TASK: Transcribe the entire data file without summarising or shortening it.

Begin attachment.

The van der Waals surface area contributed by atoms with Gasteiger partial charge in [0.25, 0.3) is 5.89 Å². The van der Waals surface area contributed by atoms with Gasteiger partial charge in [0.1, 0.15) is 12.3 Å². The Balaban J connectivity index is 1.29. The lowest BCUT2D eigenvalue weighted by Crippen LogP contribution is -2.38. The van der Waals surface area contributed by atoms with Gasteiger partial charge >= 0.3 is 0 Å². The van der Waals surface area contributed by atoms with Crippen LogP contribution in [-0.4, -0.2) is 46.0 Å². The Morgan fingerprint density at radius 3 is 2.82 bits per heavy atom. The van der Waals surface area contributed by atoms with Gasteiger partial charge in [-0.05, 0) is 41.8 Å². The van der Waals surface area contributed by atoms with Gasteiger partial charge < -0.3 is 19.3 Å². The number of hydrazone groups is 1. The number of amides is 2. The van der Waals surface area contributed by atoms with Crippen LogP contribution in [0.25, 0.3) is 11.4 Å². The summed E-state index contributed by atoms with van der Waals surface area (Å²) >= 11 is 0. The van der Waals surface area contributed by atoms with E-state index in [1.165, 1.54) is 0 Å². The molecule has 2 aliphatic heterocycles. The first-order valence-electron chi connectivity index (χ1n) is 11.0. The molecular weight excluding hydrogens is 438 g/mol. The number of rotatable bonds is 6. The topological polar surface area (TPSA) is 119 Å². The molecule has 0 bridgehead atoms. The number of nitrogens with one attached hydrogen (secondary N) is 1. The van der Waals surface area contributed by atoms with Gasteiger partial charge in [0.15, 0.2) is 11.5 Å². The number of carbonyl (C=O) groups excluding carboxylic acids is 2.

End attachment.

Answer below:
The van der Waals surface area contributed by atoms with Gasteiger partial charge in [0.25, 0.3) is 5.89 Å². The van der Waals surface area contributed by atoms with Gasteiger partial charge in [0.1, 0.15) is 12.3 Å². The Balaban J connectivity index is 1.29. The lowest BCUT2D eigenvalue weighted by Crippen LogP contribution is -2.38. The van der Waals surface area contributed by atoms with Gasteiger partial charge >= 0.3 is 0 Å². The van der Waals surface area contributed by atoms with Crippen LogP contribution in [-0.4, -0.2) is 46.0 Å². The Morgan fingerprint density at radius 3 is 2.82 bits per heavy atom. The van der Waals surface area contributed by atoms with Gasteiger partial charge in [-0.05, 0) is 41.8 Å². The van der Waals surface area contributed by atoms with Gasteiger partial charge < -0.3 is 19.3 Å². The number of hydrazone groups is 1. The number of amides is 2. The van der Waals surface area contributed by atoms with Crippen LogP contribution in [0.25, 0.3) is 11.4 Å². The summed E-state index contributed by atoms with van der Waals surface area (Å²) >= 11 is 0. The van der Waals surface area contributed by atoms with E-state index in [1.165, 1.54) is 0 Å². The molecule has 2 aliphatic heterocycles. The first-order valence-electron chi connectivity index (χ1n) is 11.0. The molecular weight excluding hydrogens is 438 g/mol. The number of rotatable bonds is 6. The topological polar surface area (TPSA) is 119 Å². The molecule has 0 bridgehead atoms. The number of nitrogens with one attached hydrogen (secondary N) is 1. The van der Waals surface area contributed by atoms with Gasteiger partial charge in [0.15, 0.2) is 11.5 Å². The number of carbonyl (C=O) groups excluding carboxylic acids is 2.